Masculine Enough

butch-stretchLast week at work, in the middle of the afternoon, I pushed my chair back from my desk, and said “It’s time for the seventh inning stretch.” What I meant was, I’m bored, and I’m going to get another cup of coffee and walk around the office. It is exactly what my dad used to say when he got up from the couch, during a commercial, for a snack.

There are many facets to my gender expression. Where did they come from? How much came from my dad and my brother? How much of it did I learn by osmosis? How much by imitation? Is any of it genuinely authentic?

I adored my dad and I was envious of my brother. My dad was squishy. He was masculine enough for a middle class Jewish man with a desk job in Manhattan. He was an avid Met’s fan. He watched as many baseball games as possible. When it wasn’t baseball season he talked about pitchers and catchers and spring training. He taught me how to watch the game, and, indirectly, how to talk about coaches, players, umpires, fielding strategies, rules, and stats. I still, obviously, pepper my speech with baseball idioms.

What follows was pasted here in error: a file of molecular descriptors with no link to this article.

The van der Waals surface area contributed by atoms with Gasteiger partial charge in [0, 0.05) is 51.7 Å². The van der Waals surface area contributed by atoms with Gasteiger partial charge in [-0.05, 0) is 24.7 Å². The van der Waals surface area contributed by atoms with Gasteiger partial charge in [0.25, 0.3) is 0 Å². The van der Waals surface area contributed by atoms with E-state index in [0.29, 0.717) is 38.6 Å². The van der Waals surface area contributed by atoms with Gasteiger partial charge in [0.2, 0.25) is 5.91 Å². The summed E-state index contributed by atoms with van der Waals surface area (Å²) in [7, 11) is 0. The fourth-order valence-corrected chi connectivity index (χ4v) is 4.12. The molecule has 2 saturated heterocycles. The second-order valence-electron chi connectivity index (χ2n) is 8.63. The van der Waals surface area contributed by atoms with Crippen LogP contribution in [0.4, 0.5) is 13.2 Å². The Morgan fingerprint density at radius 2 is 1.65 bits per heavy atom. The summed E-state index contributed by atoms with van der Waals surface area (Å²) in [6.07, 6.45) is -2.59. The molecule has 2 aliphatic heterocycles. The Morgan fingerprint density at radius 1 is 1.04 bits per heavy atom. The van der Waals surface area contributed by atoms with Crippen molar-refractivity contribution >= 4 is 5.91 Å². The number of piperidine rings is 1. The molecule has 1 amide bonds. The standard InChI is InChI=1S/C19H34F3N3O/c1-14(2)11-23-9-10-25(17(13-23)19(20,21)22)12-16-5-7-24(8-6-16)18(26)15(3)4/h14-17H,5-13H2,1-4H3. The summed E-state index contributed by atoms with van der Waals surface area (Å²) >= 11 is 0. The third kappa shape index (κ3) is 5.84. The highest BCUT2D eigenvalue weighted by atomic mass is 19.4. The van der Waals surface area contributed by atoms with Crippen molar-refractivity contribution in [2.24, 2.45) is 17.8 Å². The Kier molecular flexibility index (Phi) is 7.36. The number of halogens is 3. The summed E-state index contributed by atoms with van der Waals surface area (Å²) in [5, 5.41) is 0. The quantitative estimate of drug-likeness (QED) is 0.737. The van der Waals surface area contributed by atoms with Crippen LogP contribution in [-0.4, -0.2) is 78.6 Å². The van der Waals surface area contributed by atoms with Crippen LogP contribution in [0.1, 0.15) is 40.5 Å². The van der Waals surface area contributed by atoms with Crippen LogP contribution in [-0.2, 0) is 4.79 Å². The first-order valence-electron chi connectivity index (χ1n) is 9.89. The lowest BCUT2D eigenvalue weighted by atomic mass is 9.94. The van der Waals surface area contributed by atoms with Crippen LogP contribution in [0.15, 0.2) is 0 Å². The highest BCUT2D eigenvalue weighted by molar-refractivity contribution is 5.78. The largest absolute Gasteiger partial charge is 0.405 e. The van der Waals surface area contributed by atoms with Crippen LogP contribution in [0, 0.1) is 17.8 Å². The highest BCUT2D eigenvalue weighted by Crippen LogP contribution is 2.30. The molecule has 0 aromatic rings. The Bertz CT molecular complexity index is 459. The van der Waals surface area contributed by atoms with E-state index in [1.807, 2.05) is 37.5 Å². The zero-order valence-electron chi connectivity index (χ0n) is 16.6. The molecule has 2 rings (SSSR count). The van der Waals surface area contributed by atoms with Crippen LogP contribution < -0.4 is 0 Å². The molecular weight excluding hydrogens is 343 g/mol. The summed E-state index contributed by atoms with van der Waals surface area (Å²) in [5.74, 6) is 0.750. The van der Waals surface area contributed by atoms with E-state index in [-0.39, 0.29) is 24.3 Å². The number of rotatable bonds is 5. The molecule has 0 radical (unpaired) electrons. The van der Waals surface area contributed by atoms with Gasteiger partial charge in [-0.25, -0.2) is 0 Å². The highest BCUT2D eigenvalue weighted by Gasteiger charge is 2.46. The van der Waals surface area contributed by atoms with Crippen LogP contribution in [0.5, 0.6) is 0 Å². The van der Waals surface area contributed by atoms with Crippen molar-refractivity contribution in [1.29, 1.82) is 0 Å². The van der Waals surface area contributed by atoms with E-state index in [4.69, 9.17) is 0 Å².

My brother was a masculine enough couch potato. He watched a lot of sit-coms, drank a lot of generic cola, and listened to music while he pretended to do his homework. He was a  laid back teenager, probably because he was stoned most of the time. Once he discovered music he stopped following sports.

I tried to like the music that he listened to, but I didn’t. Our tastes were different. Instead, I embraced his obsession with collecting records and high-end stereo equipment. When he started drinking beer I drank his brand (Budweiser).

Unfortunately, I copied his personal style, or his lack of style. Levi’s, T-shirts, and plaid flannel shirts from Dave’s Army Navy. I went to his barber to get my hair cut. All before I came out as butch. When I left for college my wardrobe was identical to his. Navy blue.

tromp-clydesdaleI don’t remember explicitly trying to mimic his body language and comportment, but my movements are like his movements. I resisted adults “correcting” me to take my hands out of my pockets, keep my legs together, and smile. My mother wanted to send me to etiquette lessons so that I would learn to walk and talk like a lady, but they were too expensive. She hated that I clomped around like a Clydesdale.